DNA methylation plays a significant role in transducing external environmental signals to a cellular response in reptiles; however, whether the methylation patterns are conserved across species remains unclear. Here, we examined the genome-wide DNA methylation differentiation between male and female hatchling gonads of the temperature-dependent sex determination (TSD) Mauremys mutica (M. mutica) using methylation-dependent restriction-site associated DNA sequencing (MethylRAD-seq) to test differentially methylated genes underlying sexual development. Several categories, including heat-shock genes (HSP90A, HSP30C), histone- (KDM8) and ubiquitin-related genes (TRIM39), kinases (WNK3), and gonad differentiation or gonadal-development-related genes (HSD17B8, HSD17B12), were identified as candidates for future study. Additionally, we identified several regulatory pathways potentially mediating TSD thermosensitivity such as the GnRH signaling pathway and calcium signaling pathway. These findings provide evidence that sexually dimorphic DNA methylation may be associated with sex determination or sex differentiation in TSD M. mutica.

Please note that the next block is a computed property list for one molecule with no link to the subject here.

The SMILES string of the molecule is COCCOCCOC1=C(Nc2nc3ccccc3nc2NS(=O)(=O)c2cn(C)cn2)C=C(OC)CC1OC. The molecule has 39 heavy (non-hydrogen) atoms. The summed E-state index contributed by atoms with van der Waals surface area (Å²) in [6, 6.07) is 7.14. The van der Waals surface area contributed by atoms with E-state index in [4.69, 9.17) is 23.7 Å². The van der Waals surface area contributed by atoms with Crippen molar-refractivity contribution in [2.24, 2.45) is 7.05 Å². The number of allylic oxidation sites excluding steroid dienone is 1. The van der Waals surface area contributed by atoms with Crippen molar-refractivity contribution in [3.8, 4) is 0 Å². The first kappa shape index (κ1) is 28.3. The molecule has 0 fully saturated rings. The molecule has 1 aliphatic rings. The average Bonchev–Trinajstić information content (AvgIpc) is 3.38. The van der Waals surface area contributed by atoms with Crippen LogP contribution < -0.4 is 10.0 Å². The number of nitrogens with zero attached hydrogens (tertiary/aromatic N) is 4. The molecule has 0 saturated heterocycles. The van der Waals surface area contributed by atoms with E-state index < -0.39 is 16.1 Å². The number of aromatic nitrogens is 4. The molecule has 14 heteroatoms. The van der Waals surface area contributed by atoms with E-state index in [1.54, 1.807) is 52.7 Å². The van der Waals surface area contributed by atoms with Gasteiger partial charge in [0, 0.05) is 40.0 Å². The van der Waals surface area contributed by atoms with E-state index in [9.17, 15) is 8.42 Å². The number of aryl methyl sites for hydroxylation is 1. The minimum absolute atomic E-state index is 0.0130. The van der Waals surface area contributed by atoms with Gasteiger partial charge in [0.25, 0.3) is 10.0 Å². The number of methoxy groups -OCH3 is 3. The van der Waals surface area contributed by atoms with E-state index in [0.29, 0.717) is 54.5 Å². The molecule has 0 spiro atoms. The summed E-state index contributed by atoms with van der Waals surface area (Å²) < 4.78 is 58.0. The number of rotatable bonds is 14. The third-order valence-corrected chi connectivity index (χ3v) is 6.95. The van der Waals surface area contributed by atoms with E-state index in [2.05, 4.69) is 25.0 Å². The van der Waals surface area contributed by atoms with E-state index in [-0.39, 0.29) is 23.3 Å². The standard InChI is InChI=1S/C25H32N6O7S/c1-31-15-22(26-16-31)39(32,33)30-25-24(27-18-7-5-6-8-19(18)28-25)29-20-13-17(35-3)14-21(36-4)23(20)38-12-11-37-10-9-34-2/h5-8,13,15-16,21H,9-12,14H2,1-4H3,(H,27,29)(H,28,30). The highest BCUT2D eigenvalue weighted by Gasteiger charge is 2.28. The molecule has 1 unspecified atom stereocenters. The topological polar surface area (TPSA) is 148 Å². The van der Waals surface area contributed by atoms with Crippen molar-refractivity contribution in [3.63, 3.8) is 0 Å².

Affected by temperature, several genes (heat-shock genes, histone- and ubiquitin-related genes, kinase-related genes), and pathways (GnRH signaling pathway and calcium signaling pathway) of TSD (M. mutica) may change the methylation level of the regulatory regions, which revealed that sexually dimorphic DNA methylation could act as a key mediator regulating thermosensitive signals into a molecular trigger to determine sexual fate.